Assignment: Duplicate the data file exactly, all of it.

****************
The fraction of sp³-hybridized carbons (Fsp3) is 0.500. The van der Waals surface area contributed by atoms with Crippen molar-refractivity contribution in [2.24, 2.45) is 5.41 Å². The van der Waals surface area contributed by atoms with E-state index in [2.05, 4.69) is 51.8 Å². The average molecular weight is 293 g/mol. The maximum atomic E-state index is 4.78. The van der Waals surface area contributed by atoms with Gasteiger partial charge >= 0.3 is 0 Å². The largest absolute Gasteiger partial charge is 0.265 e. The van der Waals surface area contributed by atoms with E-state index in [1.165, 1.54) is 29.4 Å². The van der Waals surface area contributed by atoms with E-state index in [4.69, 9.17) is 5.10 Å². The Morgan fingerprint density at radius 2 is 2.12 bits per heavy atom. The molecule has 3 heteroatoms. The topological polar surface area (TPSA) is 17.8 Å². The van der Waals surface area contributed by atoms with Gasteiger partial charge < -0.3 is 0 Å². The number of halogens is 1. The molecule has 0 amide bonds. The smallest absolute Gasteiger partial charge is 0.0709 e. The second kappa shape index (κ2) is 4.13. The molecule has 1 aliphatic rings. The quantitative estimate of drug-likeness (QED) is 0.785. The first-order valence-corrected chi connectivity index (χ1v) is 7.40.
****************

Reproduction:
The fraction of sp³-hybridized carbons (Fsp3) is 0.500. The van der Waals surface area contributed by atoms with Crippen molar-refractivity contribution in [2.24, 2.45) is 5.41 Å². The van der Waals surface area contributed by atoms with E-state index in [2.05, 4.69) is 51.8 Å². The average molecular weight is 293 g/mol. The maximum atomic E-state index is 4.78. The van der Waals surface area contributed by atoms with Gasteiger partial charge >= 0.3 is 0 Å². The largest absolute Gasteiger partial charge is 0.265 e. The van der Waals surface area contributed by atoms with E-state index in [1.165, 1.54) is 29.4 Å². The van der Waals surface area contributed by atoms with E-state index in [4.69, 9.17) is 5.10 Å². The Morgan fingerprint density at radius 2 is 2.12 bits per heavy atom. The molecule has 3 heteroatoms. The topological polar surface area (TPSA) is 17.8 Å². The van der Waals surface area contributed by atoms with Gasteiger partial charge < -0.3 is 0 Å². The number of halogens is 1. The molecule has 0 amide bonds. The smallest absolute Gasteiger partial charge is 0.0709 e. The second kappa shape index (κ2) is 4.13. The molecule has 1 aliphatic rings. The quantitative estimate of drug-likeness (QED) is 0.785. The first-order valence-corrected chi connectivity index (χ1v) is 7.40.